Friday, May 22, 2009

You've Got Mail

You've Got Mail is one of my very favorite movies. Although Meg Ryan and Tom Hanks are positively delightful and I loved the original (The Shop Around the Corner), I believe the plethora of books and book stores are probably its most endearing feature for me.  It also includes some fantastic quotations about books and reading (my favorites are all from Meg Ryan's character, Kathleen).  

" Once I read a story about a butterfly in the subway, and today I saw one. I couldn't believe it. It got on at 42nd -- and got off at 59th, where I assume it was going to Bloomindale's to buy a hat that will turn out to be a mistake. As almost all hats are."

"So much of what I see reminds me of something I read in a book, when shouldn't it be the other way around?"

"When you read a book as a child, it becomes a part of your identity in a way that no other reading in your whole life does."

The last one is particularly powerful for me.  I read so much as a child and many of those books are still a part of who I am.  I love making lists, and I love having a special place for my lists to live.  I never really thought anything of it until my junior year of college.  I was in the basement of the library looking for books to read for my children's literature class and I found Anastasia Krupnik by Lois Lowry.  I read this book many times as a child.  And right there, in the first few pages, Anastasia opens up a notebook and begins to make lists.  They are printed, in her handwriting, throughout the book.  I really think that's where my affinity for a notebook of lists came from.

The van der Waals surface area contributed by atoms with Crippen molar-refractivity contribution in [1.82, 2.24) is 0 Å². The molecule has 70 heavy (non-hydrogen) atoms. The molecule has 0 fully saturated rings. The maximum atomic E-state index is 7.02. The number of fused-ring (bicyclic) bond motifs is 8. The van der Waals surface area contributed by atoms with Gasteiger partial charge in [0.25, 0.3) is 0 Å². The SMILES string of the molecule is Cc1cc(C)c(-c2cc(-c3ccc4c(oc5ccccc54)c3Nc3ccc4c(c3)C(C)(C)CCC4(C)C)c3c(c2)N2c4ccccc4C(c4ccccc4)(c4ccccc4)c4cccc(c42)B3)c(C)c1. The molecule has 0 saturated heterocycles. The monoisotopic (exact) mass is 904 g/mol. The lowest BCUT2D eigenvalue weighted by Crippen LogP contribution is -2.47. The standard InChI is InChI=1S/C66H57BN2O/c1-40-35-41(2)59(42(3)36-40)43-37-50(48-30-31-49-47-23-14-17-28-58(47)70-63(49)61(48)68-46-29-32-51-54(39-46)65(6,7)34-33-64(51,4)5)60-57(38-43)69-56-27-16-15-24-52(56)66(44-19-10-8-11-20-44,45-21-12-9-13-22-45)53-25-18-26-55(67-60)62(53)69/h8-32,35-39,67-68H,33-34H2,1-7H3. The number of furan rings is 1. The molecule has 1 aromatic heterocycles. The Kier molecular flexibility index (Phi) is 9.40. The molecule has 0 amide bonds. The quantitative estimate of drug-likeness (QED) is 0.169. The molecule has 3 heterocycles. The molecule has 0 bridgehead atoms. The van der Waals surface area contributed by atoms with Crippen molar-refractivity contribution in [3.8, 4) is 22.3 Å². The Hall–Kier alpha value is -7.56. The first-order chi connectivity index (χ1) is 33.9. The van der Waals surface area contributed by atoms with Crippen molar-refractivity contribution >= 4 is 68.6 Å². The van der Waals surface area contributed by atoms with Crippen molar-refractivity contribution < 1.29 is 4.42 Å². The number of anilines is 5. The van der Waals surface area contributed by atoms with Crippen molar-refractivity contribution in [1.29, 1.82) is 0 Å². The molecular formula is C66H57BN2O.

Last Christmas, I gave a copy of the novel my then 8-year-old niece.  I love reading my old favorites to my nieces and nephews and to the little kids I baby-sit for.  I hope they can become a positive part of who they are to become.  I know my childhood books did.  

What books were your favorites as a child.  I have so many, I'll probably make a whole other post, but were there ones that still have an impact on you today?  Do events in your real life ever remind you of happenings you read about in a book?  Do tell.  

1 comment:

eLIZabeth Floyd said...

The Secret Garden left an indelible mark on my life. And later on Jane Eyre was just as important. I think I am drawn to the idea of strong willed female characters.

I am going to add your book, Anastasia Krupnik, to my list to get for my neice for her upcoming birthday.

Thanks for the idea.